Britain'sHindu community, known for its peaceable love of sacred cows, for its annual Diwali festival of light and its opposition to conflict, has risen up in unprecedented anger against the Government led by Prime Minister Gordon Brown.
Leaders of more than 50 organisations representing the country's800,000 Hindus met on Sunday to draw up a unanimous resolution that ?The Labour Government has failed the British Hindu community.? Hindus described as ?outraged? by their representatives drew up the resolution in protest at the slaughter of Gangotri, the temple cow put down last year by the RSPCA because she was sick. Hindus administer pain relief to sick animals but prefer to let them die naturally.
Their statement was issued at the ground-breaking ceremony to mark the launch of Europe'slargest cow protection farm, built in memory of Gangotri, a Belgian Blue-Jersey cross, at the Hindu temple at Bhaktivedanta Manor near Watford, Hertfordshire.
Hindus are angry because they believe that for years their needs have been neglected by Government, even though they are the country'sthird largest faith community.
?This Government has no regard for the needs of communities that do not shout,? said Sudarshan Bhatia, President of the National Council of Hindu Temples. ?Hindu leaders wrote to the Prime Minister 45 days ago, and there is not even an acknowledgement. If this had been some other community, the Government would have rushed to find a solution. Just because Hindus are quiet, we are ignored, isolated and sidelined.?
Ramesh Kallidai, secretary general of the Hindu Forum of Britain, said: ?The impression we get is that those who shout the loudest or cause problems get immediate attention from this Government, while those who work actively to make community cohesion a reality, get ignored. I know that our community is becoming increasingly restless with this Government and wondering whether it is even worth continuing to engage with them.? Hindu leaders travelled from throughout Britain to take part in Sunday'sceremony that included chanting of 10,000 year old Sanskrit prayers, ancient costumes, traditional dances, and devotional singing to the accompaniment of Indian drums and cymbals. It culminated in four simultaneous ?yajnas?, where priests pouring sanctified offerings of clarified butter into a large sacred fire.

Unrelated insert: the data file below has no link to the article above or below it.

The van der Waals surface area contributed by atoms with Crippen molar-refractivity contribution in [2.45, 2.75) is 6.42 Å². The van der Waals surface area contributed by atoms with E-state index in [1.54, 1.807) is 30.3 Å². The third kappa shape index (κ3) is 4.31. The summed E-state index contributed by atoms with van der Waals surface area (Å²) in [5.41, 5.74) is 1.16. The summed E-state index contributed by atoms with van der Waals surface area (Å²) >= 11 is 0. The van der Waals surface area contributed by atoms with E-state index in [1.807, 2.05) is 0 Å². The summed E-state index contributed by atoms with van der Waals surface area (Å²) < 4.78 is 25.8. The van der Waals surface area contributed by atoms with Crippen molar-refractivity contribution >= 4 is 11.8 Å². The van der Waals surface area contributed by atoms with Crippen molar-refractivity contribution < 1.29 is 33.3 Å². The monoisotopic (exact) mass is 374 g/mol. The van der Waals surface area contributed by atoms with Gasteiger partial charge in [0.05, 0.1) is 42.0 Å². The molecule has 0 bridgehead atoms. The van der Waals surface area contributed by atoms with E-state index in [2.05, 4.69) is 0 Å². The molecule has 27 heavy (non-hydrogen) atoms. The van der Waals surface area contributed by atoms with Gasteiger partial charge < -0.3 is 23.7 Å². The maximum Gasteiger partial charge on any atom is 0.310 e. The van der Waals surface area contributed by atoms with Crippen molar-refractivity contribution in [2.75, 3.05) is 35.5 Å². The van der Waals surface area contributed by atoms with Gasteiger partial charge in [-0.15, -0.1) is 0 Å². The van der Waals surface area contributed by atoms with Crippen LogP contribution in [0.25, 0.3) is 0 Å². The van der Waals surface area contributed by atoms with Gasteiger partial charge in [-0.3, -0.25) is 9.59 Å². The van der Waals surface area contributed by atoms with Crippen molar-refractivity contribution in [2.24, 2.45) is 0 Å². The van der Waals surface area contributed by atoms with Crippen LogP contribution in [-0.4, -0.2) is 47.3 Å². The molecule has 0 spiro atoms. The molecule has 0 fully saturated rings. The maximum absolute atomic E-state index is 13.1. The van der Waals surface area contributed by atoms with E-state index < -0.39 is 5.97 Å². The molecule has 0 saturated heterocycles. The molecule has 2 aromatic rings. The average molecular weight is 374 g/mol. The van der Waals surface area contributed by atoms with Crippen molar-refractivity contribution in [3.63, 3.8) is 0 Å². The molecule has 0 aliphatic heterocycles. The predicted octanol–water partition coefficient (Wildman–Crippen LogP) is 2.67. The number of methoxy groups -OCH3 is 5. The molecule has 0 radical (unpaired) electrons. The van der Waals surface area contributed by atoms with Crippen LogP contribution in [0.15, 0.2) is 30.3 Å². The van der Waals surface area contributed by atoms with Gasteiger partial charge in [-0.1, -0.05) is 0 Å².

Plans for building the cow protection centre were approved by Hertsmere Borough Council after several planning applications and a public enquiry.
?In Britain, 3.38 million cows and bulls are killed every year. Nearly all young bulls die before they reach their third birthday,? said Gauri Dasa, President of Bhaktivedanta Manor and Spiritual Commissioner of the Hindu Forum of Britain. ?But at New Gokul, the new cow protection farm, we will demonstrate new ways of ethical, compassionate and sustainable farming.?
Bhaktivedanta Manor is one of the largest Hindu temples in Europe and possesses 78 acres of land. In 1973 former Beatle George Harrison purchased the property for the International Society for Krishna Consciousness, known as the ?Hare Krishnas?. It is now a Hindu theological college with 50 trainee priests at any one time. It has become the most important Krishna shrine in Britain, and on the festival occasion of Janmashtami, attracts up to 60,000 visitors.
The centre also includes courses and workshop training facilities, a monastic order, a fully equipped theatre room, and a nursery and primary school.
(Courtesy: The Times)